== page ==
Gabe ceremoniously hoisted the instrument over his head and onto his left shoulder, resting the circular bulk diagonally around his upper torso.  He then buzzed his lips into the large cupped mouthpiece and instantly produced the fourth overtone (second line B-flat).  The band instructor was impressed.  He had Gabe come in after school, and in less than twenty minutes instruction, he was playing ascending and descending B-flat major scales.  He was given a bottle of smelly valve oil, a band method book, and was told never to puff his cheeks or pop the mouthpiece with his hand. 

                He continued studying the tuba through high school and college. After several years of free-lancing, and a near-dozen auditions, he was finally skilled enough and lucky enough to stand out from a battalion of over a hundred candidates, and was offered the chair in a symphony orchestra of modest repute. 

For the next two years, Gabe was the orchestra’s principle tubist.  It was, for him, a dream gig, and he never wanted to do anything else.  But then something horrible happened.  There were no warning signs: it struck hard and all at once—like some kind of voodoo curse.  It happened during a performance of Mahler’s First Symphony.

He loved this symphony: its beauty, its girth, its metaphysical yearning.  He loved the third movement’s macabre sense of humor: its dream-like tilt: inspired, in part, by a woodcut illustration depicting a nighttime funeral procession in the forest: with animals—some weeping, a few playing musical instruments, others holding torches—accompanying a pyre bearing a dead hunter.  The music is based on the children’s folksong, “Brother John,” transposed from its major tonality, to a solemn d-minor.  The form is a dirge-like cannon; beginning with a solo double bass, followed by a solo bassoon, and then capped by the solo tuba.  It was during the last four measures of Gabe’s turn at the theme (the octave A’s to be precise) that his embouchure was attacked by a malevolent force.  A dull pain, weakness, fatigue, and a sporadic lip-quiver took hold. To make matters worse, after stating the theme, the music calls for the tuba to sustain a pianissimo third-line D: for ten slow measures.  He was able—with the usual tricks of snatching breath—to hold the note its full duration, but there was the remainder of the movement and another whole movement to get through.  He leaned in toward the bass trombonist. 

“Something’s happened to my chops,” he whispered.  “You’ll have to help me sandbag the rest of the way.”

Like all professional symphonic musicians, the bass trombonist was familiar with the orchestral score—he knew something of what Mahler had in mind—and  was prepared to do some on-the-spot editing of his own part: switching octaves, doubling the tuba (where possible), and, in general, propping up his wounded colleague through the more exposed passages.  It was an impressive bit of juggling; and although the music suffered a little, Gabe was able to limp the rest of the way without the audience knowing that a tragedy had occurred before their eyes and ears.  But in spite of the successful (and valid) deception, he was overwhelmed with anxiety and despair.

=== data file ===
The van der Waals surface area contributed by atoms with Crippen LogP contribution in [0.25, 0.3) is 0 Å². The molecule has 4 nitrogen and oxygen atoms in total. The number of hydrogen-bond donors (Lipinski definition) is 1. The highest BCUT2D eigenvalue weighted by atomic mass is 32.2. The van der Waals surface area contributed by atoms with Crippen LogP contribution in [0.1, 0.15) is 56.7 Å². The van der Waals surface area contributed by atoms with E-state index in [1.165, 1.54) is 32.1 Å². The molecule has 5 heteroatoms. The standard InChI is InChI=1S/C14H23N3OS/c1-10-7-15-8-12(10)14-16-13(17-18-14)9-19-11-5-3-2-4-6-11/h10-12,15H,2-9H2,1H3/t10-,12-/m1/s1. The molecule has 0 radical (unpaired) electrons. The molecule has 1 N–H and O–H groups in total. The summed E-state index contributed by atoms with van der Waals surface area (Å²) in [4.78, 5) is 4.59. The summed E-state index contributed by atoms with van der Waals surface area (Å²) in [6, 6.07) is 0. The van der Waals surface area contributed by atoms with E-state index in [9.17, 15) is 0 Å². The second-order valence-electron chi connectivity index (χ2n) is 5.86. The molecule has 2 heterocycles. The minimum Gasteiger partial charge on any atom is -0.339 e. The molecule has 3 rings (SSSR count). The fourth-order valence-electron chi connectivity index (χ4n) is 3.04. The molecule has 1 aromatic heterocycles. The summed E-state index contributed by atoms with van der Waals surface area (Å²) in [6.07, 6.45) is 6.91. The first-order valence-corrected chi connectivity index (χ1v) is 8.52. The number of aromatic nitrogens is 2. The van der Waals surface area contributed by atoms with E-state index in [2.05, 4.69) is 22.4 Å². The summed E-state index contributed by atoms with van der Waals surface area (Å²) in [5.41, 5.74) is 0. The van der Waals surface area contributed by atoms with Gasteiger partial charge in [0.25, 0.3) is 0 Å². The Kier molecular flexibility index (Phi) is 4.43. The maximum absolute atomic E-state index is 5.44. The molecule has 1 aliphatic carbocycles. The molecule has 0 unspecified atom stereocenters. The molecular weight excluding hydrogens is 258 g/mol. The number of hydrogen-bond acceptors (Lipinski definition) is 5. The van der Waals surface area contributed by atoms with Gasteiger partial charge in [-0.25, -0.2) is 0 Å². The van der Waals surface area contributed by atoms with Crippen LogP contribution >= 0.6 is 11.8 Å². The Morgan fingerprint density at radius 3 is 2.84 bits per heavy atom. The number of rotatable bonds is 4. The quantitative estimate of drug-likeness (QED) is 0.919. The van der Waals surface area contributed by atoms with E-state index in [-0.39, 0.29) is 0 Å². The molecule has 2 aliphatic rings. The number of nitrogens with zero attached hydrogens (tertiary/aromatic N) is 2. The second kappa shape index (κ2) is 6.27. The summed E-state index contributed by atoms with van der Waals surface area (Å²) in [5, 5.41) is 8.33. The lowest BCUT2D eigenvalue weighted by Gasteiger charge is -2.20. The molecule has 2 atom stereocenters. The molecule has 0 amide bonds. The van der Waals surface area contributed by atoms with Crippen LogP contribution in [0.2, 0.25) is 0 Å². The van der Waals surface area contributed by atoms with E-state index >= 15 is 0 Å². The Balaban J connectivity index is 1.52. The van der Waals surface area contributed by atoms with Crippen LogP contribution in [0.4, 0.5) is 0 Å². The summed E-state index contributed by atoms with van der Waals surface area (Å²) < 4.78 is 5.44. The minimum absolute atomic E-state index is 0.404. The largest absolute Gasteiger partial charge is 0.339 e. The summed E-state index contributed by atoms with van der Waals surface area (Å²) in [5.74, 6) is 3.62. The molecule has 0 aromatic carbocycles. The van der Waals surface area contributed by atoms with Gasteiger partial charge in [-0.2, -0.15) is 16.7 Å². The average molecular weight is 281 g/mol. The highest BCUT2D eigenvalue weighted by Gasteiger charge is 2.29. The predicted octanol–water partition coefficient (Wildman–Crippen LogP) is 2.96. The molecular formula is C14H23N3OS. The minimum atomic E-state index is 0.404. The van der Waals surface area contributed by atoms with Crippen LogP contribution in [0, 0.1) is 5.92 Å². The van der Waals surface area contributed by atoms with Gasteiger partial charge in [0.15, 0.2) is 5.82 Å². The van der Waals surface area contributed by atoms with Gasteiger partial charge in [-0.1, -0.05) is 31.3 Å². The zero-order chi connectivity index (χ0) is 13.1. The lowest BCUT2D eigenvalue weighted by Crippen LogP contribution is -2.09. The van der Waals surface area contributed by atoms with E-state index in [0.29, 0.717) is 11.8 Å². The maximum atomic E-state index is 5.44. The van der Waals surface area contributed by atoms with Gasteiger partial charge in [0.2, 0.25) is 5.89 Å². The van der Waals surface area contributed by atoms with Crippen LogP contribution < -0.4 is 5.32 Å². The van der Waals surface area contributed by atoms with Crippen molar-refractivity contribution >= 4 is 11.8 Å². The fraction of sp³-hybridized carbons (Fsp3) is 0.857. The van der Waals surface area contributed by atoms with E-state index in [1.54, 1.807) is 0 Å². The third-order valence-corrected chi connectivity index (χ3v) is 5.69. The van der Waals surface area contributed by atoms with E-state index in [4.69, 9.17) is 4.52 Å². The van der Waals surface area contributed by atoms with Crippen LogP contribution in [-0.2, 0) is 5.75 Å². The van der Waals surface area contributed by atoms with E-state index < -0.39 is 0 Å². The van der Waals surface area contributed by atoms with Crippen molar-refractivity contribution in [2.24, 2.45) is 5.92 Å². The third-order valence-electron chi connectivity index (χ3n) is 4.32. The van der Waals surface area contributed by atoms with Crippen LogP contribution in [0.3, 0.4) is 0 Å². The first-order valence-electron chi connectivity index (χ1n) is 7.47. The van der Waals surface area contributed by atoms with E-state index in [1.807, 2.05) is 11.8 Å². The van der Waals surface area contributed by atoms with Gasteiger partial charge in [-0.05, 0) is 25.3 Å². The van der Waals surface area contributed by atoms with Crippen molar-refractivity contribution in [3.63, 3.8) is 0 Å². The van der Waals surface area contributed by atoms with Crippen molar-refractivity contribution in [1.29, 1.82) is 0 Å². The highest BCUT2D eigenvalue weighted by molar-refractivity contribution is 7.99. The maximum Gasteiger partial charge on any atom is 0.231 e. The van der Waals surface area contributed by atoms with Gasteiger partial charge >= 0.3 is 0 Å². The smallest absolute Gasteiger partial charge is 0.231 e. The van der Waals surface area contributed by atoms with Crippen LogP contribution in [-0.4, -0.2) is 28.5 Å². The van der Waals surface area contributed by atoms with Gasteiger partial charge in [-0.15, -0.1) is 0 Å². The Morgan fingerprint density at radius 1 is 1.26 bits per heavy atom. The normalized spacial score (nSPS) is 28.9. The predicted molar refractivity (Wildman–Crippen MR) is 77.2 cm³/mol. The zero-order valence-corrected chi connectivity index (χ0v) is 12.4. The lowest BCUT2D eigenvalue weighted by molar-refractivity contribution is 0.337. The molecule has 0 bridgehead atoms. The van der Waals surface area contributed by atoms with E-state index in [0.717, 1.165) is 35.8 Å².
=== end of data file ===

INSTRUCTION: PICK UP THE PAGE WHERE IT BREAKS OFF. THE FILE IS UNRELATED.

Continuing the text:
After the concert, he decided to take a two week hiatus from playing the tuba, hoping that the mysterious ailment was merely a freak muscle strain, and that convalescence would restore his abilities.  He thought back to some of his boyhood injuries: jammed fingers, sprained ankles, countless bumps and bruises, all sorts of muscle pulls.  For injuries, rest and a little ice seemed to do the trick.  But a voice in the back of his head told him that no amount of rest or ice could help whatever it was that ailed him now; this condition came from someplace else. 

He tried hard to still that voice.  It took an enormous effort not to unpack his horn before the end of his self-prescribed recuperation.  When the time did come for a test, he started out with a short buzzing exercise on the mouthpiece alone.  He could tell with just the mouthpiece that something was still not right; but he continued with a cautious warm-up on the instrument, until it became apparent that the problem remained unchanged, and it was time to make an appointment to see a doctor. 


He had no criteria for choosing a doctor; he simply picked a professional-sounding name from the phonebook.  At his appointment, he explained to the doctor his situation.  The doctor seemed sympathetic to his plight and was honest enough to admit that he had no idea what could have caused such a thing—other  than Gabe’s own theory involving muscle strain.  The doctor checked his ears and throat, listened to his heart and lungs, and took his blood pressure.  He then wrote out a prescription for Valium.  He said that the Valium was a “muscle relaxant.”  But Gabe knew better: he had the pulse of a hummingbird, and anyone in a white jacket could tell that he was on the brink of a panic attack. 

He thanked Dr. Gillespie for his efforts, and followed his advice (difficult as it was) to stay off the tuba for an extended period of a month or more.  He also thought he might as well try to enjoy the buzz from the prescribed “legitimate” drug.  The problem was he didn’t enjoy anything about Valium; it turned him into a sleepwalker.  After a week of “relaxing his muscles,” he tossed the remainder of the Valium down the toilet.  After a month and a day had gone by, he tried again to play the tuba, and, again, there was no improvement.

He eventually had to give up his position with the orchestra.  It was devastating.  But he continued an increasingly desperate search for medical help—or at least a diagnosis labeling a credible cause.  He went to a chiropractor, an herbalist, and some nut who wanted him to sleep under a Tinkertoy pyramid.  An appointment with his regular dentist seemed to be the most helpful.  The dentist told him he might have something called TMJ—which was a good-enough acronym to get him on State Disability.  The dentist referred him to an oral surgeon, who, for some reason, decided to yank out all four of his impacted wisdom teeth.  He fully recovered from that procedure, but his embouchure problem remained the same.  The oral surgeon set him up with an appointment to see a neurologist at a local university medical center.